Megg and Justinian

Megg and Justinian

Sometimes I reflect on the amount of time that I have been riding. When I swing a saddle in the air and settle it on a horse’s back. When I position a bridle on a horse’s head, buckle the throatlatch and tuck the excess into a keeper. When I roll a polo wrap. How many times have I done this? Many hundreds of times. Thousands of times! How many times have a trotted a cross rail or cantered to a single oxer or moved into two-point? Uncountable. I’ve been riding, with some exceptions and gaps, nearly every day for over a decade. It’s that realization that sometimes make me ask myself: why do I still suck?

In my most recent lesson I felt the full brunt of that frustration. The goal: to canter a simple warm up fence in preparation for some coursework. The reality: I buried my horse to a deep spot three. times. in. a. row, prompting my coach to say, “Don’t worry about it, you’re just an amateur, you can’t expect to be accurate all the time.” The comment was meant innocuously, but it stung. It stung enough that I was still thinking of it long after I’d cooled my horse out, put him away, driven home and was lying in bed.

Like I said, I ride a lot, and I’ve given up other things in lieu of pursuing riding. I am rarely home on a weeknight before nine or ten o clock. I have to cancel practices and games with my recreational ultimate team often enough that I’m rather shamefaced when I do show up. Even polo has taken a backseat in recent years as I pour my focus into jumping. I can’t go camping with my friends over balmy summer weekends and I can’t go skiing over the winter. When I’m tired and burned out from a long day working in the lab or pounding my head against the keyboard trying to churn out a slightly-coherent paragraph for my thesis — I still, albeit somewhat reluctantly, turn the car towards the barn instead of my bed.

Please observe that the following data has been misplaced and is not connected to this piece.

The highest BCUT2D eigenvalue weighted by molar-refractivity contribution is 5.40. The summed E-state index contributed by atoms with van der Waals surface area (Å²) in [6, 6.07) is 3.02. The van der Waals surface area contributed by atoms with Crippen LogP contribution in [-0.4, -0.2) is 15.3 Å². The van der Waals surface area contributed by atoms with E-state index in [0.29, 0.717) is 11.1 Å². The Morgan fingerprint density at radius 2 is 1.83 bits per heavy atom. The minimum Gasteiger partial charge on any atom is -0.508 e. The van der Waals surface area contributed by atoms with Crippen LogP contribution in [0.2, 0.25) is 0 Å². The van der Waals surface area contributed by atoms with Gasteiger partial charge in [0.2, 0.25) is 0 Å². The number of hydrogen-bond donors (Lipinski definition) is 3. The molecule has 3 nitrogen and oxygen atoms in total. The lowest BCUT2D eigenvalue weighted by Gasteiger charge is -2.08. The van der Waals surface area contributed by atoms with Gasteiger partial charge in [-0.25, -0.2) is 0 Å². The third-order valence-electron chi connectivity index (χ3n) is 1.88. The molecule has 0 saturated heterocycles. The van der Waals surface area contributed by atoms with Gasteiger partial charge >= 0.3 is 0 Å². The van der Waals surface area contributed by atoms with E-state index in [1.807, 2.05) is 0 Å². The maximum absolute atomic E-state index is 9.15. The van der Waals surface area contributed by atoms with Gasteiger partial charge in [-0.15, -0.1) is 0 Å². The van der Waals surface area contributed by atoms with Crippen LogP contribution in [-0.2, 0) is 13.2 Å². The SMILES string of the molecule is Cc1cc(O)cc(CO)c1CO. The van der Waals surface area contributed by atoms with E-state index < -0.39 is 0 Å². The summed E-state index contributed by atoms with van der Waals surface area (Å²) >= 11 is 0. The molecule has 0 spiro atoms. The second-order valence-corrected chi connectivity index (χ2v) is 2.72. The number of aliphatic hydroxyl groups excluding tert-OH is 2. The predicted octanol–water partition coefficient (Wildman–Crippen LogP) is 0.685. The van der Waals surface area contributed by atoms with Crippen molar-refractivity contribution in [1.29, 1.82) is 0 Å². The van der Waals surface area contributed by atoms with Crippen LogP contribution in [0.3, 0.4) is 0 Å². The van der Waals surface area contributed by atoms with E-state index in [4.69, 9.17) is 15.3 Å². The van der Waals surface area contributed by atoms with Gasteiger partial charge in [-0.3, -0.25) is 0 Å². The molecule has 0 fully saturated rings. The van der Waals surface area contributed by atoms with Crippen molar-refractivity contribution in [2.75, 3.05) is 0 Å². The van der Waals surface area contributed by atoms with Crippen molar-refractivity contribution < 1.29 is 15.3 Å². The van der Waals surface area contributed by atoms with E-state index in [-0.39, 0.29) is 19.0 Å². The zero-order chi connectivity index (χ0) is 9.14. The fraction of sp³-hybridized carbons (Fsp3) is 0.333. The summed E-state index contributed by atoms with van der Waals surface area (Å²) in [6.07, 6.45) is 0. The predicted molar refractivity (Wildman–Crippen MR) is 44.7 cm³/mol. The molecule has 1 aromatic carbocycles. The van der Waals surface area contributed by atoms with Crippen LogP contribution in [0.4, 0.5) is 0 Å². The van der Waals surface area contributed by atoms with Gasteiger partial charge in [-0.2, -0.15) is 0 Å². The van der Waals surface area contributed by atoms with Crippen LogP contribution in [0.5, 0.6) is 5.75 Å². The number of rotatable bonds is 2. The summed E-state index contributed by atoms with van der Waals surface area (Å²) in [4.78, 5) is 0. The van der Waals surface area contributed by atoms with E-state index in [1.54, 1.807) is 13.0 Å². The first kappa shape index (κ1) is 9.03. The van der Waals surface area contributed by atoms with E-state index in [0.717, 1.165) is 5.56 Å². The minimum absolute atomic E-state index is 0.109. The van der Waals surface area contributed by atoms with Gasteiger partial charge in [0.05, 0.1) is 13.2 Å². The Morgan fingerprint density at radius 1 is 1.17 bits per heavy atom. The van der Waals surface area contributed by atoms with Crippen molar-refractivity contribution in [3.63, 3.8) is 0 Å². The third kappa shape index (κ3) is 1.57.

Now, don’t get me wrong! As a general rule, it is absolutely and completely worth it. Every lazy day where I would rather have played hooky and instead forced myself to hack is forgotten when I have an incredible lesson, ride through a flatwork breakthrough, or get a clear round in the ring. But the fact is — I take it pretty seriously, and it makes me really sad that after all these years, I’m still inconsistent enough that my coach will make excuses for my mistakes. I may be an amateur, but I want to be a damn good one! I want to hold myself to a higher standard. It doesn’t seem right to me that I can pour all my financial and temporal and athletic energies into this sport — to just sigh and mollify myself when I make a mistake, and tell myself that I’m an amateur.

So I’m changing things. Even though I AM an amateur — I’ll always fund my riding with income from another job, and I don’t think I’ll ever be stepping into the ring with a sponsor’s name stitched onto my saddle pad — I’m going to think of myself as a pro. If I’ve taken the “first step” of investing the time, money and energy into being a show jumper — then by golly, I’m going to take it all the way home and ride as if it WAS my career. Just because I don’t do it full time doesn’t mean I can’t do it full effort. What does that mean for the near future? I guess a lot of cantering down to tiny fences, figuring out exactly where that warm-up pace is BEFORE the fence becomes an oxer!